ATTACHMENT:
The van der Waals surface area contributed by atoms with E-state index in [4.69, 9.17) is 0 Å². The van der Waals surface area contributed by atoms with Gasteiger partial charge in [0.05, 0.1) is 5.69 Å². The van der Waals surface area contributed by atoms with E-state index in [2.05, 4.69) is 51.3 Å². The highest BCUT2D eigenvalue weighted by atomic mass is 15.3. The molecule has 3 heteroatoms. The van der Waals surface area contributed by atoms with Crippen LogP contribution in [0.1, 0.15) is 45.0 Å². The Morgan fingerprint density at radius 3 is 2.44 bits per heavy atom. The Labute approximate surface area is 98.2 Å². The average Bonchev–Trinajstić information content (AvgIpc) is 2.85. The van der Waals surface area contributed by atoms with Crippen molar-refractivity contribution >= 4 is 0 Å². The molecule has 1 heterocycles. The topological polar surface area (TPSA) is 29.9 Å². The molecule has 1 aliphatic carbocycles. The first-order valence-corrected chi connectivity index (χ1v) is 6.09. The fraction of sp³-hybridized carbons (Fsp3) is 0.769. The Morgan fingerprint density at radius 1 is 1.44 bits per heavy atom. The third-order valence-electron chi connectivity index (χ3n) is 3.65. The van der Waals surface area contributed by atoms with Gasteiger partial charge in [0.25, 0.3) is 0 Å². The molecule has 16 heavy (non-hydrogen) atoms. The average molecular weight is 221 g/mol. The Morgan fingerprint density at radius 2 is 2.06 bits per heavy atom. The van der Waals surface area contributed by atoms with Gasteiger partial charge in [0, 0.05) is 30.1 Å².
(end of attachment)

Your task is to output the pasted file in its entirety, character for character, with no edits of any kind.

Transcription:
The van der Waals surface area contributed by atoms with E-state index in [4.69, 9.17) is 0 Å². The van der Waals surface area contributed by atoms with Gasteiger partial charge in [0.05, 0.1) is 5.69 Å². The van der Waals surface area contributed by atoms with E-state index in [2.05, 4.69) is 51.3 Å². The highest BCUT2D eigenvalue weighted by atomic mass is 15.3. The molecule has 3 heteroatoms. The van der Waals surface area contributed by atoms with Crippen LogP contribution in [0.1, 0.15) is 45.0 Å². The Morgan fingerprint density at radius 3 is 2.44 bits per heavy atom. The Labute approximate surface area is 98.2 Å². The average Bonchev–Trinajstić information content (AvgIpc) is 2.85. The van der Waals surface area contributed by atoms with Crippen molar-refractivity contribution >= 4 is 0 Å². The molecule has 1 heterocycles. The topological polar surface area (TPSA) is 29.9 Å². The molecule has 1 aliphatic carbocycles. The first-order valence-corrected chi connectivity index (χ1v) is 6.09. The fraction of sp³-hybridized carbons (Fsp3) is 0.769. The Morgan fingerprint density at radius 1 is 1.44 bits per heavy atom. The third-order valence-electron chi connectivity index (χ3n) is 3.65. The van der Waals surface area contributed by atoms with Gasteiger partial charge in [0.25, 0.3) is 0 Å². The molecule has 16 heavy (non-hydrogen) atoms. The average molecular weight is 221 g/mol. The Morgan fingerprint density at radius 2 is 2.06 bits per heavy atom. The van der Waals surface area contributed by atoms with Gasteiger partial charge in [0, 0.05) is 30.1 Å².